These women require no remedial classes, by the way. They come prepared, many having huddled in basements secretly imbibing what information they could from male relatives or having lived in Pakistani refugee camps to gain access to schools. Not one of them has a GPA below 3.5.What amazing candidates these women are for scholarships to American schools. They want to return to Afghanistan after their education to improve their own society. If universities were truly concerned about diversity there would be a lot more on the list of schools setting aside money for these scholarships. The contrast with Yale and their proud admittance of a Taliban spokesman couldn't be more stark.
Arezo Kohistani, now attending Roger Williams, tells us that she had planned to major in journalism. But she changed her focus when several reporters were assassinated in Afghanistan during her first semester. Stories like this remind us that her country has a long road ahead. The graduates of the Initiative to Educate Afghan Women will surely help to speed it along the way.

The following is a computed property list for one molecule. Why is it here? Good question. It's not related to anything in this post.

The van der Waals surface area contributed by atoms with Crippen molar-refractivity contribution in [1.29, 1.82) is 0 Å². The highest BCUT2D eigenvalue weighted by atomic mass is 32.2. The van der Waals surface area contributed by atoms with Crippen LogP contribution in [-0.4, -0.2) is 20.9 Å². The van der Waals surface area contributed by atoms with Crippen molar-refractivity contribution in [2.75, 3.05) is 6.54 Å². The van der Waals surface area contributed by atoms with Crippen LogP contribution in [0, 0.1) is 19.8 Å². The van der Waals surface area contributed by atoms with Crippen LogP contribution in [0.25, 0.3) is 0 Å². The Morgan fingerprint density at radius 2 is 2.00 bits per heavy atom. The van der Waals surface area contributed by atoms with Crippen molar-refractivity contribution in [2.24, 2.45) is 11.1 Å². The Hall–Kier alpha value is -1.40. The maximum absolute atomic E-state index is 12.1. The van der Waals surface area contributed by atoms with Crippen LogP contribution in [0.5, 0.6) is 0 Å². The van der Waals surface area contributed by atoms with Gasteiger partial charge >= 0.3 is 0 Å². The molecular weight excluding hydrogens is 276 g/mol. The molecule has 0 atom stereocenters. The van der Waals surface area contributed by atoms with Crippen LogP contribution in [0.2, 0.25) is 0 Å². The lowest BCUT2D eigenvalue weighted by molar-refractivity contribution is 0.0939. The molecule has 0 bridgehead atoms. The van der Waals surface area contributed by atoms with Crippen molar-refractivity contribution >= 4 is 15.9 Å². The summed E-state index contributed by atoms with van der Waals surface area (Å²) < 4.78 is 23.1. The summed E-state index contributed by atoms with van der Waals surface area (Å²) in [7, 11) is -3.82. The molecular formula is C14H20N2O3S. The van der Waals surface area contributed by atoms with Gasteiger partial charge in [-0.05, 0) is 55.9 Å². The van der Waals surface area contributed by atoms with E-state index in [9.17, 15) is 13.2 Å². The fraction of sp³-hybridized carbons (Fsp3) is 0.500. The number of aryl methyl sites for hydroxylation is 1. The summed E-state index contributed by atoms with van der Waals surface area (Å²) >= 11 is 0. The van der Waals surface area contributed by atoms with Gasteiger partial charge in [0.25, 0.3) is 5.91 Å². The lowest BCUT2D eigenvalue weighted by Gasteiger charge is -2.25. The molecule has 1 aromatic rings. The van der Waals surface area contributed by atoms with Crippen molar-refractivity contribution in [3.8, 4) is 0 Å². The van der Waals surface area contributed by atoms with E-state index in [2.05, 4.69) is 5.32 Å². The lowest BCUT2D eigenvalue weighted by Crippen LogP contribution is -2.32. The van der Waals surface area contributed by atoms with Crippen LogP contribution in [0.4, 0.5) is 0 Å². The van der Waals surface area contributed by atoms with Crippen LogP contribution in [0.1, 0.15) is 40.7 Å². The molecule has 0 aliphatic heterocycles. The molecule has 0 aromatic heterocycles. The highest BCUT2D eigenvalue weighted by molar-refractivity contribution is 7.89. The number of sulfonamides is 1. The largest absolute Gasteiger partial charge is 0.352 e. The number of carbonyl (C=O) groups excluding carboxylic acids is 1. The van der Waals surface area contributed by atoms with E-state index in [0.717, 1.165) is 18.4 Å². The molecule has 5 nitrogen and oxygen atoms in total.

Kitchen Table Math Blog compares the statistics on these women getting educated underground during the Taliban's rule and now in Pakistan refugee camps with the number of California college freshmen needing remediation.
The president of Yale is going to have to decide soon whether to accept the Mr. Taliban into the regular undergraduate program at Yale. John Fund has some advice for him.
But a Yale official tells me that Mr. Levin has wrested control of the decision as to whether or not his school's prize diversity catch will be admitted as a sophomore next fall away from the admissions office. He will now make the final call.Perhaps some feminist groups would also like to contribute to the cause of educating Afghan women.
While he ponders that choice, he could also dust off Ms. Nirschel's 2002 letter and perhaps reconsider her suggestion that another truly worthy Afghan student be admitted. Ms. Rohbar, the aspiring physician, may be someone he could invite over for a chat. After all, she lives only four miles from his office. On days when she doesn't have homework, she is free after around 6 p.m., when her shift as a clerk ends.